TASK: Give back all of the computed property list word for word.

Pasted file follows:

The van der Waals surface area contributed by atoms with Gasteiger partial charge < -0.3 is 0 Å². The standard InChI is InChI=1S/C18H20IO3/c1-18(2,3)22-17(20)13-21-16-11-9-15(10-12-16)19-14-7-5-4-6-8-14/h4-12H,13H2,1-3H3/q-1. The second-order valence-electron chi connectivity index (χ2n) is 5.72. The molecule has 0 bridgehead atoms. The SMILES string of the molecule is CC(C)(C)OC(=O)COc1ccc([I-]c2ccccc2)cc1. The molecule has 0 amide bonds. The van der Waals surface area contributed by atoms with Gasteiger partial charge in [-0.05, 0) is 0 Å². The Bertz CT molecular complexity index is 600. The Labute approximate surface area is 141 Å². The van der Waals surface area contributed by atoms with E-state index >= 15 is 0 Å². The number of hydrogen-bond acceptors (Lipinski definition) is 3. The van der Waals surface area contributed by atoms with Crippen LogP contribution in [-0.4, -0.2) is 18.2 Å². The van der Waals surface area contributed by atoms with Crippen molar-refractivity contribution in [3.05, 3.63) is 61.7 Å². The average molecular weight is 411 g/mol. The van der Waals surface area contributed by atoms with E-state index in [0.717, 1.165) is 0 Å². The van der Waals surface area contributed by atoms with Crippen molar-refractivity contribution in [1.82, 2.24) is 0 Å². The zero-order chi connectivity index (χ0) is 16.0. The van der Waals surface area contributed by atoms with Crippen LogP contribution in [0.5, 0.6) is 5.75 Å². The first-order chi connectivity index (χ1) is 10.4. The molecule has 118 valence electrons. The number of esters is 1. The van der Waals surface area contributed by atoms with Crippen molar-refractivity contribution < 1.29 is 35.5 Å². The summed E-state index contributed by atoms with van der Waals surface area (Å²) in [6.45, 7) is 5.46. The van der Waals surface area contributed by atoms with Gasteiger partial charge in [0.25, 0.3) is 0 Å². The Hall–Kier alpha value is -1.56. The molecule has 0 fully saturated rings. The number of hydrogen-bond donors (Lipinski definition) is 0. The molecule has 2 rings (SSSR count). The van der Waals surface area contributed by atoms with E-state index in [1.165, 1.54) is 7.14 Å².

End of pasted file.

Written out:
The van der Waals surface area contributed by atoms with Gasteiger partial charge < -0.3 is 0 Å². The standard InChI is InChI=1S/C18H20IO3/c1-18(2,3)22-17(20)13-21-16-11-9-15(10-12-16)19-14-7-5-4-6-8-14/h4-12H,13H2,1-3H3/q-1. The second-order valence-electron chi connectivity index (χ2n) is 5.72. The molecule has 0 bridgehead atoms. The SMILES string of the molecule is CC(C)(C)OC(=O)COc1ccc([I-]c2ccccc2)cc1. The molecule has 0 amide bonds. The van der Waals surface area contributed by atoms with Gasteiger partial charge in [-0.05, 0) is 0 Å². The Bertz CT molecular complexity index is 600. The Labute approximate surface area is 141 Å². The van der Waals surface area contributed by atoms with E-state index >= 15 is 0 Å². The number of hydrogen-bond acceptors (Lipinski definition) is 3. The van der Waals surface area contributed by atoms with Crippen LogP contribution in [-0.4, -0.2) is 18.2 Å². The van der Waals surface area contributed by atoms with Crippen molar-refractivity contribution in [3.05, 3.63) is 61.7 Å². The average molecular weight is 411 g/mol. The van der Waals surface area contributed by atoms with E-state index in [0.717, 1.165) is 0 Å². The van der Waals surface area contributed by atoms with Crippen molar-refractivity contribution in [1.82, 2.24) is 0 Å². The zero-order chi connectivity index (χ0) is 16.0. The van der Waals surface area contributed by atoms with Crippen LogP contribution in [0.5, 0.6) is 5.75 Å². The first-order chi connectivity index (χ1) is 10.4. The molecule has 118 valence electrons. The number of esters is 1. The van der Waals surface area contributed by atoms with Crippen molar-refractivity contribution < 1.29 is 35.5 Å². The summed E-state index contributed by atoms with van der Waals surface area (Å²) in [6.45, 7) is 5.46. The van der Waals surface area contributed by atoms with Gasteiger partial charge in [0.25, 0.3) is 0 Å². The Hall–Kier alpha value is -1.56. The molecule has 0 fully saturated rings. The number of hydrogen-bond donors (Lipinski definition) is 0. The molecule has 2 rings (SSSR count). The van der Waals surface area contributed by atoms with E-state index in [1.165, 1.54) is 7.14 Å².